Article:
Chris Drury – Wandering: earth, art and context

May 9, 2018 19.30 – 21.00 • Studio 3, Dartington Space, Totnes, Devon TQ9 6EL

Chris will talk about his diverse practice over 40 years, working and collaborating with architects, planners, scientists, ecologists and small indigenous communities to make work which has an underlying ecological concern, deeply rooted in place and relevant to many concerns of today.

Chris Drury  is a British environmental artist. His body of work includes ephemeral assemblies of natural materials, in the mode associated with Andy Goldsworthy, as well as more-permanent landscape art, works on paper, and indoor installations. He also works on 3D sculptures (three-dimensional).

Some of Drury’s lasting works are “cloud chambers”, darkened caverns constructed of local rock, turf, or other materials. Each chamber has a hole in the roof which serves as a pinhole camera; viewers may enter the chamber and observe the image of the sky and clouds projected onto the walls and floor. On paper, he uses a variety of unusual media—notably mushroom spore prints, dung, and peat—as a source of color and patterns, which he might overlay with text or fingerprints, or underlay with maps or other geographic images. More recently, Drury has produced works associated with the body, working in residence with hospitals and incorporating echocardiogram data and blood into his art.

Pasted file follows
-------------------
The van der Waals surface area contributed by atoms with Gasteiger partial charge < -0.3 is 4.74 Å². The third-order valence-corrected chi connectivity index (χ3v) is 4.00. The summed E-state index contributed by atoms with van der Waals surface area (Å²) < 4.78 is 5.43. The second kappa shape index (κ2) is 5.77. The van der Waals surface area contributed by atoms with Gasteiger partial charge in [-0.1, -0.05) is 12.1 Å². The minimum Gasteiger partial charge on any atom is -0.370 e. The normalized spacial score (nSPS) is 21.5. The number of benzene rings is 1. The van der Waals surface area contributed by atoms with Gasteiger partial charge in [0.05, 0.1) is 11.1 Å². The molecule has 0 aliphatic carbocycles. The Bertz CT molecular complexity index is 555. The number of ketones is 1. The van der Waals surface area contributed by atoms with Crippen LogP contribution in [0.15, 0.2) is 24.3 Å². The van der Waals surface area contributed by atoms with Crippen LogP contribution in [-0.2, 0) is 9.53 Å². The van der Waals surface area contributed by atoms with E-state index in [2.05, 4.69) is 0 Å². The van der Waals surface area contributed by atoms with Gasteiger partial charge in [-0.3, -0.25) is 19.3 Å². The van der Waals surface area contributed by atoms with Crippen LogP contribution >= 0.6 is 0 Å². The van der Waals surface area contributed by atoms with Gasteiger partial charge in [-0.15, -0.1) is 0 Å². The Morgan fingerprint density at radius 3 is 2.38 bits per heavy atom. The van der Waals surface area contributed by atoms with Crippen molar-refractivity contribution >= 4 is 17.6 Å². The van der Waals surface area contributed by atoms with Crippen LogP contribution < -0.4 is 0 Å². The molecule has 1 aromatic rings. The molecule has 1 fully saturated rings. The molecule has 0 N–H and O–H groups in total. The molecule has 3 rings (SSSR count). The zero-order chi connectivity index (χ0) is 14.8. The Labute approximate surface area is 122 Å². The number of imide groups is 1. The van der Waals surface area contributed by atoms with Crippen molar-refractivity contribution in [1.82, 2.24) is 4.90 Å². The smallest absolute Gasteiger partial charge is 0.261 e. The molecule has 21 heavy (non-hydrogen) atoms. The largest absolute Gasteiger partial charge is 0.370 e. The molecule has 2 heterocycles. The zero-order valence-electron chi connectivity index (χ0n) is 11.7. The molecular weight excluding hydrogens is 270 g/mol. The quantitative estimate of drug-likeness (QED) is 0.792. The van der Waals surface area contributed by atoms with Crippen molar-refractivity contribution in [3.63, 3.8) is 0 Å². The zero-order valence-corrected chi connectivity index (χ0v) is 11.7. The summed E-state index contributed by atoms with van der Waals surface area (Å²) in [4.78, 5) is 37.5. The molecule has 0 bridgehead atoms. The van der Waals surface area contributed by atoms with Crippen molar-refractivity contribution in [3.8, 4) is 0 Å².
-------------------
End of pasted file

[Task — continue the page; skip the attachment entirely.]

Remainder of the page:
Chris says: ‘I am an environmental artist, making site specific nature based sculpture, often referred to as Land Art or Art in Nature. I also work in art and science. I make installations inside and make works on paper, works with maps, digital and video art, and works with mushrooms.

My work makes connections between different phenomena in the world, specifically between Nature and Culture, Inner and Outer and Microcosm and Macrocosm. To this end I collaborate with scientists and technicians from a broad spectrum of disciplines and use whatever visual means, technologies and materials best suit the situation.’

Drury has uncovered ways to connect to some part of the contemporary world which otherwise would not see itself as necessarily related to the language of land art, nor for that matter the land. Thus, across much of this work, science…informs Drury’s exploration of flow and change, overlaying how complexity’s patterns are found inside and on the surface of our bodies, in plant life, through habitat and landscape itself to the planetary systems found in the weather and oceans. Fourth Door Review 8

Drury’s works demonstrate a political engagement with climate change grounded in scientific research that already challenges comprehension when it extends into limits of particle physics and chaos theory. Exploring the aesthetics of such complexity, the art responds imaginatively to fragile habitats while also playing with contrasts of scale which evoke a metaphysical fascination with the microcosm and the macrocosm. The key to this appeal lies in a delicate balance between immersion in an environment and the objective study of universal patterns. from ‘How to Draw the Wind’ @ Courtauld Blogs

Chris is also leading a short course, with writer Kay Syrad at Dartington from Monday October to 30 to Friday November 3. For further details visit

For more information contact Richard Povall.